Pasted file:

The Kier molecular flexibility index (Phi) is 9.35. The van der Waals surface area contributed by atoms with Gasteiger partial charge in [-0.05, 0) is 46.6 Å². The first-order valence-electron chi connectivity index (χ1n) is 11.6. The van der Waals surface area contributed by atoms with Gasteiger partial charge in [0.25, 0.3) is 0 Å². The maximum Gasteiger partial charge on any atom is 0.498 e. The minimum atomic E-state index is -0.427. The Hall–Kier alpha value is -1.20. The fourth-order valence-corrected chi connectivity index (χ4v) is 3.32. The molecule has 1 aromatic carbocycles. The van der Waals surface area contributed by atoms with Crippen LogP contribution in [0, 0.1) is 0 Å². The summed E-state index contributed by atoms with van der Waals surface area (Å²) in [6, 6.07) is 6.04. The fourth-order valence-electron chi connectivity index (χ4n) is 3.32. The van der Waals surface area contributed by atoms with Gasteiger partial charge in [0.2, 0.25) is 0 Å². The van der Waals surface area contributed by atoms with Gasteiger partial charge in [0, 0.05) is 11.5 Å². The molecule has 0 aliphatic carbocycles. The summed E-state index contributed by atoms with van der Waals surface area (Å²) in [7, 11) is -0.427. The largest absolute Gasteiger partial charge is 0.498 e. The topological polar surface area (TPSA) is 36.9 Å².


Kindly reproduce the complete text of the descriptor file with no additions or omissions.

The Kier molecular flexibility index (Phi) is 9.35. The van der Waals surface area contributed by atoms with Gasteiger partial charge in [-0.05, 0) is 46.6 Å². The first-order valence-electron chi connectivity index (χ1n) is 11.6. The van der Waals surface area contributed by atoms with Gasteiger partial charge in [0.25, 0.3) is 0 Å². The maximum Gasteiger partial charge on any atom is 0.498 e. The minimum atomic E-state index is -0.427. The Hall–Kier alpha value is -1.20. The fourth-order valence-corrected chi connectivity index (χ4v) is 3.32. The molecule has 1 aromatic carbocycles. The van der Waals surface area contributed by atoms with Crippen LogP contribution in [0, 0.1) is 0 Å². The summed E-state index contributed by atoms with van der Waals surface area (Å²) in [6, 6.07) is 6.04. The fourth-order valence-electron chi connectivity index (χ4n) is 3.32. The van der Waals surface area contributed by atoms with Gasteiger partial charge in [0.2, 0.25) is 0 Å². The van der Waals surface area contributed by atoms with Gasteiger partial charge in [0, 0.05) is 11.5 Å². The molecule has 0 aliphatic carbocycles. The summed E-state index contributed by atoms with van der Waals surface area (Å²) in [7, 11) is -0.427. The largest absolute Gasteiger partial charge is 0.498 e. The topological polar surface area (TPSA) is 36.9 Å².